Petition effort aims to force city to make good on unpaid judgments

Petition effort aims to force city to make good on unpaid judgments

NEW ORLEANS, LA (WVUE) - "So somebody mentioned to be that they were filing a suit against the city and I said, 'Why would you do that? The city doesn't pay it's judgments,'" says Mikey Bowler.

Bowler, with, says he felt compelled to do something about the city's unpaid judgments.

The group is launching a signature petition effort to amend the parish charter and dedicate funding to force the city to take care of any unpaid judgments. Bowler, though, will need to get 10,000 signatures.

"It's never been done. The first time it's ever been attempted is when the monument group wanted to put the monuments back up," says Bowler.

He believes his petition, though, will bring about change. He says his office has already identified over $60 million owed by the city. Bowler wants to start an office of insurance and claims management.

"We intend to have the council appoint a claims manager and fund an account that will pay future claims and insurance," says Bowler.

He says 25 percent of the city's sales tax revenue or about $46 million would go toward the claims fund.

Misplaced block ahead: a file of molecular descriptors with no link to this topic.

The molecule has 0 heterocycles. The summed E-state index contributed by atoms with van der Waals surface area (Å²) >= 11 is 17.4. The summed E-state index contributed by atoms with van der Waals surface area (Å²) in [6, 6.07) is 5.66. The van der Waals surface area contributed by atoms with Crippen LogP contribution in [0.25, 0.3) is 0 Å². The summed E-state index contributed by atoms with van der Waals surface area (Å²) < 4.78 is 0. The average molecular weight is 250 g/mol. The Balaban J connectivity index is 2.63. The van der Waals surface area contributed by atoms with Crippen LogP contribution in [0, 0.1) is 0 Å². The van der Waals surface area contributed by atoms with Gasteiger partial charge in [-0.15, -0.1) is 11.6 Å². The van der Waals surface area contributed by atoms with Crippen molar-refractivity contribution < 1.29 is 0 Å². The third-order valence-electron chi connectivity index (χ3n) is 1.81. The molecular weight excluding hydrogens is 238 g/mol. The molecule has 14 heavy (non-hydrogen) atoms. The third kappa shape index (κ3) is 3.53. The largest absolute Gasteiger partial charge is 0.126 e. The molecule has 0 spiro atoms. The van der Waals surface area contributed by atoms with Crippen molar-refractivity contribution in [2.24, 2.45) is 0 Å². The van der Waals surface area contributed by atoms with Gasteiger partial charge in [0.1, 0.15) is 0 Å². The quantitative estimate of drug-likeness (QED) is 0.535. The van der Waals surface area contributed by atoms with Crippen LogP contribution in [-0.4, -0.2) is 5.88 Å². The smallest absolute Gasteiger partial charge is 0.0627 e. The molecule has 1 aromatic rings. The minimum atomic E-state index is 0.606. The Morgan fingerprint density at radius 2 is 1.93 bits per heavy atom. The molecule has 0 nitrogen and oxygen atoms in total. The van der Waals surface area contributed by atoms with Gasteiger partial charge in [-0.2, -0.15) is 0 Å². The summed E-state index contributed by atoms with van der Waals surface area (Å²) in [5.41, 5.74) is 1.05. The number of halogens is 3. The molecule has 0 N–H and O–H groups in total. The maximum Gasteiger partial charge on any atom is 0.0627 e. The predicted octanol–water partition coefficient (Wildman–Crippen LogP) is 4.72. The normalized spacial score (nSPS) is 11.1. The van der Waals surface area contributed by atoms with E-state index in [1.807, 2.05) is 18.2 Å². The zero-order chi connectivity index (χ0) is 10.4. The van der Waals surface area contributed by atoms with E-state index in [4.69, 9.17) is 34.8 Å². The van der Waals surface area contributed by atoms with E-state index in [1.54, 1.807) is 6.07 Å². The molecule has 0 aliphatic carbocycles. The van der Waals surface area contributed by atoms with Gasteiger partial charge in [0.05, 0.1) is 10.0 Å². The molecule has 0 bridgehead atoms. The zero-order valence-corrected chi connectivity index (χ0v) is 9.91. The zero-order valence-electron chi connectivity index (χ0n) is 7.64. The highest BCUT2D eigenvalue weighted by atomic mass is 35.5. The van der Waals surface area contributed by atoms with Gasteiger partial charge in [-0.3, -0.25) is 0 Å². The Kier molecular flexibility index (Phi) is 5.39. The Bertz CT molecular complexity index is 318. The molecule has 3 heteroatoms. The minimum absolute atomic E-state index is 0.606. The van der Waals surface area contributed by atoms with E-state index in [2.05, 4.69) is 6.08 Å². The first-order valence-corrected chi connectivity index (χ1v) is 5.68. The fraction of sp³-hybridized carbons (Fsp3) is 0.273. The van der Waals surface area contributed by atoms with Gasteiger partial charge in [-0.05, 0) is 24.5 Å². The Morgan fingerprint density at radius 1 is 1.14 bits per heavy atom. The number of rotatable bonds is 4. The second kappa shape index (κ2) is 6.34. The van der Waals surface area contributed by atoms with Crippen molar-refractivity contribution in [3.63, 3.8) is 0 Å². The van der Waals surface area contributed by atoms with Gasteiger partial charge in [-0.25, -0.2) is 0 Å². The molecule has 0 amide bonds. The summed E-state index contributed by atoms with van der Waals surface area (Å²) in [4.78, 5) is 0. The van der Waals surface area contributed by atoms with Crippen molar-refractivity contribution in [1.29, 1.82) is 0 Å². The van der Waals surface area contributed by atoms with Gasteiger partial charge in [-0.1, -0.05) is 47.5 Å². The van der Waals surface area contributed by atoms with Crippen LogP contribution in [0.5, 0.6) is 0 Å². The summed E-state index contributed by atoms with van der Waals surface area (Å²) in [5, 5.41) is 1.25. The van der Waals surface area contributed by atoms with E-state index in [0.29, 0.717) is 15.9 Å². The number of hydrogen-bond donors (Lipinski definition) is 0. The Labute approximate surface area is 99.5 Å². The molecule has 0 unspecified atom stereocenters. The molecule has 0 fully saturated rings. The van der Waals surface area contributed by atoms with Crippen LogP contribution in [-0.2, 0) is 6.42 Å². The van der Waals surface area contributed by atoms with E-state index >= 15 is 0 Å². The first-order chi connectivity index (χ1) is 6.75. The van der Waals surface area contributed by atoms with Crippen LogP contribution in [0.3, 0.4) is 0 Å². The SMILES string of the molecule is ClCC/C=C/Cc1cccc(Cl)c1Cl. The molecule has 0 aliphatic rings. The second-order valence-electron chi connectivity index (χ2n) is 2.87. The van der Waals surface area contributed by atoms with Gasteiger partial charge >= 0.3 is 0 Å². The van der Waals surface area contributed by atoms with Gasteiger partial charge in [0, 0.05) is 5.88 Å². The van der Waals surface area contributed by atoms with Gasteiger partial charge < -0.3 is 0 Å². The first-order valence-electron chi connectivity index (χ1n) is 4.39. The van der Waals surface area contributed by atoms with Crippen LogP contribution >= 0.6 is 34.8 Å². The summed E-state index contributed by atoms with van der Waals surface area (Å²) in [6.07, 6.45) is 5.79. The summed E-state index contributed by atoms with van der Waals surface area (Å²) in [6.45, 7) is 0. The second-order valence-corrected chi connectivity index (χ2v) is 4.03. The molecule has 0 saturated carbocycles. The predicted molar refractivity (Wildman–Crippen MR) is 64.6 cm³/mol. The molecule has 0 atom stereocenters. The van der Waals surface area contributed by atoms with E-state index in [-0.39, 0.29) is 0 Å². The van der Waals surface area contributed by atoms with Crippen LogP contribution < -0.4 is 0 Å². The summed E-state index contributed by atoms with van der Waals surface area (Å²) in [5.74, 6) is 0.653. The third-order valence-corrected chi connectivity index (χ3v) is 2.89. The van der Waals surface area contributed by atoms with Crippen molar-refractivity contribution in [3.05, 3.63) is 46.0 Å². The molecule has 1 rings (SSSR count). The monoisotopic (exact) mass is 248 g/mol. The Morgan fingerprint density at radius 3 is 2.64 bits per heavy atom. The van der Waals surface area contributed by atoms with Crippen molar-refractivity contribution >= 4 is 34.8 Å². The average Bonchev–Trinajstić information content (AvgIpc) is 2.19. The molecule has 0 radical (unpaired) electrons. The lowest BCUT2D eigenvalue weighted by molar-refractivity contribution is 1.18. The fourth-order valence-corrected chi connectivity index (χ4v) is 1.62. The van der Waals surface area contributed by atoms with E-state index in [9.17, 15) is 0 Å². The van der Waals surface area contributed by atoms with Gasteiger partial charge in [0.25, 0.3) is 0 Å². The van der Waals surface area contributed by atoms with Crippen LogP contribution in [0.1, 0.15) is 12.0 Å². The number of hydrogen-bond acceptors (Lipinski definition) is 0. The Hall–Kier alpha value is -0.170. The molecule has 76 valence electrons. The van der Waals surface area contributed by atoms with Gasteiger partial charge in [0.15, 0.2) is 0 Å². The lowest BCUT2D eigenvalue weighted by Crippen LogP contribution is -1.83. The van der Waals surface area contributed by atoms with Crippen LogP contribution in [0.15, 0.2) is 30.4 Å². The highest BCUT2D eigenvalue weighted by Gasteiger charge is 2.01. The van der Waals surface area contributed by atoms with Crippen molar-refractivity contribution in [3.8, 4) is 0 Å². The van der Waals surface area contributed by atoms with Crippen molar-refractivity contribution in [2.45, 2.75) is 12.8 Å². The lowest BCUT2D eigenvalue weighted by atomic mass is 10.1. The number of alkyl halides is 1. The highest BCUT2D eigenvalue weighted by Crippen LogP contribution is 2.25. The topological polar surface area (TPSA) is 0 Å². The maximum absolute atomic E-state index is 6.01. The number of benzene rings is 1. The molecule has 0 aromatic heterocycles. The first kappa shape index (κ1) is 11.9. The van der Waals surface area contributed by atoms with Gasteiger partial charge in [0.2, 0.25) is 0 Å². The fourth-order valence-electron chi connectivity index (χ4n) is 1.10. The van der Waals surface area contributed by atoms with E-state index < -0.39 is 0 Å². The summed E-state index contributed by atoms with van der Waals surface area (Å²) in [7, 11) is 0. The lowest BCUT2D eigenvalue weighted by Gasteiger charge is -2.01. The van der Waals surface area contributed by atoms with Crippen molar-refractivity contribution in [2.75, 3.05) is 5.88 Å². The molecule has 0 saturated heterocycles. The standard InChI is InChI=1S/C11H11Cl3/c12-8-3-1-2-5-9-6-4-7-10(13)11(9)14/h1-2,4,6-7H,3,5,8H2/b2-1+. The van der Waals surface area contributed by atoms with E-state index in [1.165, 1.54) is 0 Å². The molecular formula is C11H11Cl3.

"Which is currently going to the general fund. It's not dedicated money. It would remove the parish's ability to dedicate that money independently, but we're not dealing with a large amount," says Bowler.

He says it works out to less than 5 percent of the city's annual budget, but he also admits it could be a tough couple of years for New Orleans.

"I think what will have to happens the city is going to have to get out of developing property and doing things that spends government money and prioritize it differently," says Bowler.

Bowler says he'll start collecting signatures on Dec. 5 and he hopes to have 10,000 signatures by April 2018.

The city says outstanding liabilities and legacy debt have burdened the city's budget for decades, but instead of continuing to kick the can down the road, the Landrieu Administration did the hard thing and made this a priority. The city went on to say:

"In partnership with the City Council, the city has already resolved some of its long-term federal liabilities and old judgments. The city issued bonds in 2016 and 2017 totaling $20 million to satisfy legal judgments and pay legal liabilities. Additionally, beginning in 2019, the city will create a $2 million fund to continue paying off these judgments that dates back over 20 years."